Costa Group has announced its 2015 financial results to the year ending 28 June 2015, its revenue up from A$699.08m in 2014 to A$727m in 2015.
The leading Australia horticulture company reported a pro forma net profit after tax result of A$38.3m.
Strong growth in revenue across its four key produce lines of berries, tomatoes, mushrooms and citrus drove the growth in revenue, though Costa’s EBITDA was “significantly impacted” by the A$5.2m cost associated with its initial public offering (IPO), which saw the company listed on the Australian stock exchange on 24 July.
On top of the IPO was the group’s A$1.3m start up costs for its operations in Asia, both of which saw EBITDA down from A$75.4m in 2014 to A$72.4m in 2015. Costa’s net debt rose to $38.8m due to capital expenses on growth projects.
With 75 per cent of Costa’s revenue in 2015 coming from protected cropping, the group forecasts that to rise to 80 per cent by 2016, driven by an additional 10ha of glasshouse tomatoes to begin production in October this year, and further growth across its protected berry crops to achieve a year-round supply.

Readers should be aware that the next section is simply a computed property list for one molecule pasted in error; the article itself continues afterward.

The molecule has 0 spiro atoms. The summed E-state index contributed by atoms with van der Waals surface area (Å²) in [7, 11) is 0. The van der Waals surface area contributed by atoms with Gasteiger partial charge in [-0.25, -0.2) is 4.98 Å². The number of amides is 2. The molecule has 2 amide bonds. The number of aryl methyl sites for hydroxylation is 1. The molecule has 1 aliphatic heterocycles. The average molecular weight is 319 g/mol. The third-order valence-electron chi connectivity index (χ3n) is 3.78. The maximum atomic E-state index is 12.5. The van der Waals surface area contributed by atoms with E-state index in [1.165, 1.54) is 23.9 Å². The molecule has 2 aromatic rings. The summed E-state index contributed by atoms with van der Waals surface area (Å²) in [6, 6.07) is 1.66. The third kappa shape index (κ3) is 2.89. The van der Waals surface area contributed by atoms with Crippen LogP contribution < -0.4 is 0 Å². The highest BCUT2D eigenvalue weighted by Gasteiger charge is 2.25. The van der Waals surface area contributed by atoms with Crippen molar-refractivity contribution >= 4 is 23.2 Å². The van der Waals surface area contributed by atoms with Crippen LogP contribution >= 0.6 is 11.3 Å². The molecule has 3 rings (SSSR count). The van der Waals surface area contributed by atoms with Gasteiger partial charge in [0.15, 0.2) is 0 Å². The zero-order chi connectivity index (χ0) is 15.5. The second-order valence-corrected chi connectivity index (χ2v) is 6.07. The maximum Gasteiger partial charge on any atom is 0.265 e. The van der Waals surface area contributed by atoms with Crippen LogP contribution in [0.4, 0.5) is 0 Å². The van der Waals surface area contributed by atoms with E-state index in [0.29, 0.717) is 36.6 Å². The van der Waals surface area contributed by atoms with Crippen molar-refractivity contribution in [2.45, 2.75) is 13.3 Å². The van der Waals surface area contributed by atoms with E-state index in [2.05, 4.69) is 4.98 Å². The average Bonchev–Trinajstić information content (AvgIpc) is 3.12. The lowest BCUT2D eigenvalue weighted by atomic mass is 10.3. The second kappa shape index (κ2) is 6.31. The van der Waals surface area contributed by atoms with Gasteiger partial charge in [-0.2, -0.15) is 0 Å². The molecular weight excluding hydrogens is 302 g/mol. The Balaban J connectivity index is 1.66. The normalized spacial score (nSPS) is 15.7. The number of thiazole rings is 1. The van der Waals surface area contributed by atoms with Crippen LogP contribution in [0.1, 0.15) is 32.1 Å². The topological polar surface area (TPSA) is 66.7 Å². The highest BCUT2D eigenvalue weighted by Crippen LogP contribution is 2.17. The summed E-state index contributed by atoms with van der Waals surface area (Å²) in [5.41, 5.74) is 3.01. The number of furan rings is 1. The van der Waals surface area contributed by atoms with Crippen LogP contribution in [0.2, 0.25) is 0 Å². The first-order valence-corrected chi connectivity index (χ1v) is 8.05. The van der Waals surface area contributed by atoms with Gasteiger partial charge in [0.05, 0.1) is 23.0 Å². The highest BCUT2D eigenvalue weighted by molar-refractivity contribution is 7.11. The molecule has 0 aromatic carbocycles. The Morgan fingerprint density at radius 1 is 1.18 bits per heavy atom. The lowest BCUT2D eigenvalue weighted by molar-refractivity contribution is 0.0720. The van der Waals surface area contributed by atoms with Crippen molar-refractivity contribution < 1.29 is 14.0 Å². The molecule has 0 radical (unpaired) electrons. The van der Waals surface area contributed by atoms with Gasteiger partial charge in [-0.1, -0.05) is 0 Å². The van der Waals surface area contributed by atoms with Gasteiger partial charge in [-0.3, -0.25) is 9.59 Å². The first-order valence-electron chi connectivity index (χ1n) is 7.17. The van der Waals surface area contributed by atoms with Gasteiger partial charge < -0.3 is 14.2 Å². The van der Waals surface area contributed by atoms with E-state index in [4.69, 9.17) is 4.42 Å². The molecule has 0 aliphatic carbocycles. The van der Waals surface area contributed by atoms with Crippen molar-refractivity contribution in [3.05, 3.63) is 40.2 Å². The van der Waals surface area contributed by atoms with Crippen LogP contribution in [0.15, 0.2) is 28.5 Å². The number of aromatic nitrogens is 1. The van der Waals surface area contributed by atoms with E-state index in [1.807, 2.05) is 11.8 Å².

“We are dedicated to continuing to bring new varieties to commercial fruition through our own blueberry breeding programme, and the joint work with other intellectual property owners in other berries and in tomatoes,” Costa MD Harry Debney said. “The goals here are to improve flavour as well as yield and also to extend seasonal availability. This quest is also enhanced through new agronomic techniques such as hydroponics and substrate production.”
Costa currently houses 30ha of glasshouse crops, seven mushroom facilities and 3,000ha planted farmland in Australia, with 24ha of blueberries in a joint venture in Morocco and an initial 68ha of blueberry and raspberry plantations in China.